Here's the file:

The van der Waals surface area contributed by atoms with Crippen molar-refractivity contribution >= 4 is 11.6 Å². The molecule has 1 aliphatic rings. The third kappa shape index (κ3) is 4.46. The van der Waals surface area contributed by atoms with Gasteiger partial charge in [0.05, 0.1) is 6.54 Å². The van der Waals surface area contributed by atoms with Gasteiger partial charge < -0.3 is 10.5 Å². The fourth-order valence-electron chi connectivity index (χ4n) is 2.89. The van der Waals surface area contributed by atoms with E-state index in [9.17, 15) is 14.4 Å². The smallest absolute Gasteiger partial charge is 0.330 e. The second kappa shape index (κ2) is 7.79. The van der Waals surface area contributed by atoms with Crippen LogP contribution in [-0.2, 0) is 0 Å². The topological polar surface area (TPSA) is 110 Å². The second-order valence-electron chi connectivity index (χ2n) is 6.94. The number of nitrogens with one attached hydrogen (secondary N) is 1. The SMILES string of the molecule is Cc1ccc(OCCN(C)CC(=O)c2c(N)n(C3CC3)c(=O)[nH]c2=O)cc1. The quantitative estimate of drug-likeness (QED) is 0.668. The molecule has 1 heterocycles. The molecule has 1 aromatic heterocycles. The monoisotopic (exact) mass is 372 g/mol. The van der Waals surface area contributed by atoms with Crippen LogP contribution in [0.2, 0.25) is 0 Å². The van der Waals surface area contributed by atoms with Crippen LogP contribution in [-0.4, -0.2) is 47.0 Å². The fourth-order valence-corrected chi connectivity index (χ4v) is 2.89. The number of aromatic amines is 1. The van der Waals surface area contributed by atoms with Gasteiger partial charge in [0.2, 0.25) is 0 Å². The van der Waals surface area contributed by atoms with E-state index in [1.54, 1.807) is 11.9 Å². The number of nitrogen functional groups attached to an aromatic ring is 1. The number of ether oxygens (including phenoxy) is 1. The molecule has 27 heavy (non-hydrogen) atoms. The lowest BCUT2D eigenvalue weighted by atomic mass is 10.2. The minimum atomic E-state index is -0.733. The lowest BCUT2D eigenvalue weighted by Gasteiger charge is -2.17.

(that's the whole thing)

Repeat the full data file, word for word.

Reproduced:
The van der Waals surface area contributed by atoms with Crippen molar-refractivity contribution >= 4 is 11.6 Å². The molecule has 1 aliphatic rings. The third kappa shape index (κ3) is 4.46. The van der Waals surface area contributed by atoms with Gasteiger partial charge in [0.05, 0.1) is 6.54 Å². The van der Waals surface area contributed by atoms with Gasteiger partial charge < -0.3 is 10.5 Å². The fourth-order valence-electron chi connectivity index (χ4n) is 2.89. The van der Waals surface area contributed by atoms with E-state index in [9.17, 15) is 14.4 Å². The smallest absolute Gasteiger partial charge is 0.330 e. The second kappa shape index (κ2) is 7.79. The van der Waals surface area contributed by atoms with Crippen LogP contribution in [-0.2, 0) is 0 Å². The topological polar surface area (TPSA) is 110 Å². The second-order valence-electron chi connectivity index (χ2n) is 6.94. The number of nitrogens with one attached hydrogen (secondary N) is 1. The SMILES string of the molecule is Cc1ccc(OCCN(C)CC(=O)c2c(N)n(C3CC3)c(=O)[nH]c2=O)cc1. The quantitative estimate of drug-likeness (QED) is 0.668. The molecule has 1 heterocycles. The molecule has 1 aromatic heterocycles. The monoisotopic (exact) mass is 372 g/mol. The van der Waals surface area contributed by atoms with Crippen LogP contribution in [0.2, 0.25) is 0 Å². The van der Waals surface area contributed by atoms with Crippen LogP contribution in [-0.4, -0.2) is 47.0 Å². The fourth-order valence-corrected chi connectivity index (χ4v) is 2.89. The number of aromatic amines is 1. The van der Waals surface area contributed by atoms with Gasteiger partial charge in [0.2, 0.25) is 0 Å². The van der Waals surface area contributed by atoms with E-state index in [1.54, 1.807) is 11.9 Å². The number of nitrogen functional groups attached to an aromatic ring is 1. The number of ether oxygens (including phenoxy) is 1. The molecule has 27 heavy (non-hydrogen) atoms. The lowest BCUT2D eigenvalue weighted by atomic mass is 10.2. The minimum atomic E-state index is -0.733. The lowest BCUT2D eigenvalue weighted by Gasteiger charge is -2.17.